On the Fast Track
The magazine certainly delivered with this summer's ambitious "China in Africa" report, which delved deep into China's growing influence and investment in sub-Saharan Africa in the context of a (nominally) postcolonial world of diminishing resources and possible environmental crisis. The report spawned similar stories from several larger news outlets; CNN anchor Lou Dobbs called it the most important magazine story he had read in years.
"It was a risk-taking story," she says of the nearly 20,000-word feature, "because it is so long, and how do you get somebody to spend a couple of hours [reading] it? It was a complete departure from what Fast Company usually delivers, which is pithy, entertaining stories .... [Editor] Bob Safian has the ability to take chances because we have an owner who is really investing [in quality]."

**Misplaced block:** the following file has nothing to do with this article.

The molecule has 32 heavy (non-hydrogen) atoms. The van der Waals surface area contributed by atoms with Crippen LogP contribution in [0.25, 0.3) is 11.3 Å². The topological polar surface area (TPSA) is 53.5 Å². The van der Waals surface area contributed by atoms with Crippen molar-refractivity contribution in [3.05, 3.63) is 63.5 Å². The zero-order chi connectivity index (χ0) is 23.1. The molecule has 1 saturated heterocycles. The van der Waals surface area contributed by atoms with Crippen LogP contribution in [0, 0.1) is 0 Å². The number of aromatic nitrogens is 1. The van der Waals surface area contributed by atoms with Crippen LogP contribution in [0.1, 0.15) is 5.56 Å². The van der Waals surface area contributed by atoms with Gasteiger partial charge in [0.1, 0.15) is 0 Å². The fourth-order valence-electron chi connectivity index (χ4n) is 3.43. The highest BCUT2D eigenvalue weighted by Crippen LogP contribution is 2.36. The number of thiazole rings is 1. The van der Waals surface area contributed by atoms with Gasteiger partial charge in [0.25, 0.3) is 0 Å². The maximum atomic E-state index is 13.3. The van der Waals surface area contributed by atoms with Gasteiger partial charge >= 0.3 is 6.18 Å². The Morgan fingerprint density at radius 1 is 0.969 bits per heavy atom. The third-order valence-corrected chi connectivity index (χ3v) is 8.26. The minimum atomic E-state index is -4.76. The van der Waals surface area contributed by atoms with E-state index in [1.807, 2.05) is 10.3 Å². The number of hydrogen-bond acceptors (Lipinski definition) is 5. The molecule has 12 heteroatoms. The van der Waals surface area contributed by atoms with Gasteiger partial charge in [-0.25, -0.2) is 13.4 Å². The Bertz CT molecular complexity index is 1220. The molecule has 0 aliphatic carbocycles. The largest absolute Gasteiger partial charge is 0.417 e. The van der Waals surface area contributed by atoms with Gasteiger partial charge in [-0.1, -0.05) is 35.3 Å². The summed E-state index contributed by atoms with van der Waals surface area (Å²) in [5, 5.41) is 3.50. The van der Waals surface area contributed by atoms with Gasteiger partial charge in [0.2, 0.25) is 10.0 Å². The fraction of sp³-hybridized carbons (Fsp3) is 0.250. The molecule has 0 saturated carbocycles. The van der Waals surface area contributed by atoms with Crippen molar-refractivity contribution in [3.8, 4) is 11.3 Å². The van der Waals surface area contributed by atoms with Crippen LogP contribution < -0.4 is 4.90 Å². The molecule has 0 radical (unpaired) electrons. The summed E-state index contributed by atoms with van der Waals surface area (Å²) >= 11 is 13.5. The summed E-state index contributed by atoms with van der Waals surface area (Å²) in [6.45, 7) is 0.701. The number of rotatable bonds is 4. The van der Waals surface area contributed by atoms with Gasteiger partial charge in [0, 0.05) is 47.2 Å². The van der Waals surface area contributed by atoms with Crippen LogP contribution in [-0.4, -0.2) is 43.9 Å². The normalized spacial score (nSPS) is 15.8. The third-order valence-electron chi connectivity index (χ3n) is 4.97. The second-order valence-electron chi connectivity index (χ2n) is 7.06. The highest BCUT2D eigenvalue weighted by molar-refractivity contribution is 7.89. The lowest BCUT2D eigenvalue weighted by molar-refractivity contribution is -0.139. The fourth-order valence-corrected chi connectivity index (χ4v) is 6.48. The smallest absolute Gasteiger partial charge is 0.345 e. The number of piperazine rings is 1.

For the September issue, MySpace approached the magazine to break a story about its response to new competition in the video realm (it's adding functionalities in the music area - leapfrogging, to some extent, obvious contenders like Facebook to directly take on Apple).
"These are the stories we are telling that BusinessWeek will carry after the news hits, and maybe Fortune will have covered it," says Osekoski, "but you know what, I will probably have already read that in the newspaper, I will have already read that online - that's where all these media - mix questions come into play."
With Fast Company's growth coming predominantly from print, according to Osekoski, the approach seems to be working.
Steering the Conversation
An important element in Fast Company's strategy moving forward is FastCompany.com, a separate but complementary venture run by Mansueto Ventures' digital division, Mansueto Digital. Print and digital each have their own, dedicated sales teams, but, notes Osekoski, the sales teams often partner to offer fully integrated packages to advertisers.